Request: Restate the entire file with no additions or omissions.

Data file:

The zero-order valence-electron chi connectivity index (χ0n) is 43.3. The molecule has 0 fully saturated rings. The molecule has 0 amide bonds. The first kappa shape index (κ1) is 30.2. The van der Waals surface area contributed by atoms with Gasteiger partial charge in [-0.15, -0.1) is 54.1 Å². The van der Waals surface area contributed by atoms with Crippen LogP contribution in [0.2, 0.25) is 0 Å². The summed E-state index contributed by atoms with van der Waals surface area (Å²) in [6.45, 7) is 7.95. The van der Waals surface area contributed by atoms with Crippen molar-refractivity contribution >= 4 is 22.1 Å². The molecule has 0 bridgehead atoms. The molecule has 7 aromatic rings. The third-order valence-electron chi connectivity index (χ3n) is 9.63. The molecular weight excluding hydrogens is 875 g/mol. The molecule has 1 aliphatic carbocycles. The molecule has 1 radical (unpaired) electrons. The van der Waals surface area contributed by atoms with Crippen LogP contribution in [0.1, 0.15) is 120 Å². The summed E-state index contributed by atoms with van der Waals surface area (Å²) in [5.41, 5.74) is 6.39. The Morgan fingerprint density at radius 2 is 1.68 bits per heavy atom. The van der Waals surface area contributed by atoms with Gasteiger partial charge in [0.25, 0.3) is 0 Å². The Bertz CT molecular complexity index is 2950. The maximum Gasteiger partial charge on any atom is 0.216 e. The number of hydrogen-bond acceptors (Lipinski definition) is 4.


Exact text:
The zero-order valence-electron chi connectivity index (χ0n) is 43.3. The molecule has 0 fully saturated rings. The molecule has 0 amide bonds. The first kappa shape index (κ1) is 30.2. The van der Waals surface area contributed by atoms with Gasteiger partial charge in [-0.15, -0.1) is 54.1 Å². The van der Waals surface area contributed by atoms with Crippen LogP contribution in [0.2, 0.25) is 0 Å². The summed E-state index contributed by atoms with van der Waals surface area (Å²) in [6.45, 7) is 7.95. The van der Waals surface area contributed by atoms with Crippen molar-refractivity contribution >= 4 is 22.1 Å². The molecule has 0 bridgehead atoms. The molecule has 7 aromatic rings. The third-order valence-electron chi connectivity index (χ3n) is 9.63. The molecular weight excluding hydrogens is 875 g/mol. The molecule has 1 aliphatic carbocycles. The molecule has 1 radical (unpaired) electrons. The van der Waals surface area contributed by atoms with Crippen LogP contribution in [0.1, 0.15) is 120 Å². The summed E-state index contributed by atoms with van der Waals surface area (Å²) in [5.41, 5.74) is 6.39. The Morgan fingerprint density at radius 2 is 1.68 bits per heavy atom. The van der Waals surface area contributed by atoms with Gasteiger partial charge in [0.25, 0.3) is 0 Å². The Bertz CT molecular complexity index is 2950. The maximum Gasteiger partial charge on any atom is 0.216 e. The number of hydrogen-bond acceptors (Lipinski definition) is 4.